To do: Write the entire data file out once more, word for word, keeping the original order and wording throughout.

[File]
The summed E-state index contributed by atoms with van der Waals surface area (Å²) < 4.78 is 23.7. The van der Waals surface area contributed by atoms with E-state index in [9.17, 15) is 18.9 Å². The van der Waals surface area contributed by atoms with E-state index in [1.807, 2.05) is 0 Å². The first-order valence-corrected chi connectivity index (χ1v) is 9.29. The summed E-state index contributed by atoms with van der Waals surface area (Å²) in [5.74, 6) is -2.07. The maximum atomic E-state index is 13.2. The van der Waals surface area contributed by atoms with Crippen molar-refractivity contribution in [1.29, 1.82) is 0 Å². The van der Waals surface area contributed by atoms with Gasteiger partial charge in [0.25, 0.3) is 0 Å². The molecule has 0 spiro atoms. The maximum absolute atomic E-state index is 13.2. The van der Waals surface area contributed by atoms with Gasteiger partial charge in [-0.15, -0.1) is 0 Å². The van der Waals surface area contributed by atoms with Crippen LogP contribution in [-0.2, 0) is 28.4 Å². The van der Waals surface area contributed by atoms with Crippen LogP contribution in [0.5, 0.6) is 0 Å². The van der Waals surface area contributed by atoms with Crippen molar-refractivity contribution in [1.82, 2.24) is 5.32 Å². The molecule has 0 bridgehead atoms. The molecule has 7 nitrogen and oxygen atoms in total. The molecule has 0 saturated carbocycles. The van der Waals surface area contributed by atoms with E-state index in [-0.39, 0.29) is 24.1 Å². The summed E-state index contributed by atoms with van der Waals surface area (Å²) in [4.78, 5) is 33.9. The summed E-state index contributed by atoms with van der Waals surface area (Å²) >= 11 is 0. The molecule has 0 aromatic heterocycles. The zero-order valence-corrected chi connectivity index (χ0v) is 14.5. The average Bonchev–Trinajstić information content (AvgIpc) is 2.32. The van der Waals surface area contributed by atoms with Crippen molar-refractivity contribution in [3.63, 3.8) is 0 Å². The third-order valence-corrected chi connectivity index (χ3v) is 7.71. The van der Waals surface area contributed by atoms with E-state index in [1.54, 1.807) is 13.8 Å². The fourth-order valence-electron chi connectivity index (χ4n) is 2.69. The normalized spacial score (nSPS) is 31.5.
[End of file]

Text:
The summed E-state index contributed by atoms with van der Waals surface area (Å²) < 4.78 is 23.7. The van der Waals surface area contributed by atoms with E-state index in [9.17, 15) is 18.9 Å². The van der Waals surface area contributed by atoms with E-state index in [1.807, 2.05) is 0 Å². The first-order valence-corrected chi connectivity index (χ1v) is 9.29. The summed E-state index contributed by atoms with van der Waals surface area (Å²) in [5.74, 6) is -2.07. The maximum atomic E-state index is 13.2. The van der Waals surface area contributed by atoms with Crippen molar-refractivity contribution in [1.29, 1.82) is 0 Å². The van der Waals surface area contributed by atoms with Gasteiger partial charge in [0.25, 0.3) is 0 Å². The molecule has 0 spiro atoms. The maximum absolute atomic E-state index is 13.2. The van der Waals surface area contributed by atoms with Gasteiger partial charge in [-0.15, -0.1) is 0 Å². The van der Waals surface area contributed by atoms with Crippen LogP contribution in [-0.2, 0) is 28.4 Å². The van der Waals surface area contributed by atoms with Crippen LogP contribution in [0.5, 0.6) is 0 Å². The van der Waals surface area contributed by atoms with Crippen molar-refractivity contribution in [1.82, 2.24) is 5.32 Å². The molecule has 0 bridgehead atoms. The molecule has 7 nitrogen and oxygen atoms in total. The molecule has 0 saturated carbocycles. The van der Waals surface area contributed by atoms with E-state index in [-0.39, 0.29) is 24.1 Å². The summed E-state index contributed by atoms with van der Waals surface area (Å²) in [4.78, 5) is 33.9. The summed E-state index contributed by atoms with van der Waals surface area (Å²) >= 11 is 0. The molecule has 0 aromatic heterocycles. The zero-order valence-corrected chi connectivity index (χ0v) is 14.5. The average Bonchev–Trinajstić information content (AvgIpc) is 2.32. The van der Waals surface area contributed by atoms with Crippen molar-refractivity contribution in [3.63, 3.8) is 0 Å². The third-order valence-corrected chi connectivity index (χ3v) is 7.71. The van der Waals surface area contributed by atoms with E-state index in [1.54, 1.807) is 13.8 Å². The fourth-order valence-electron chi connectivity index (χ4n) is 2.69. The normalized spacial score (nSPS) is 31.5.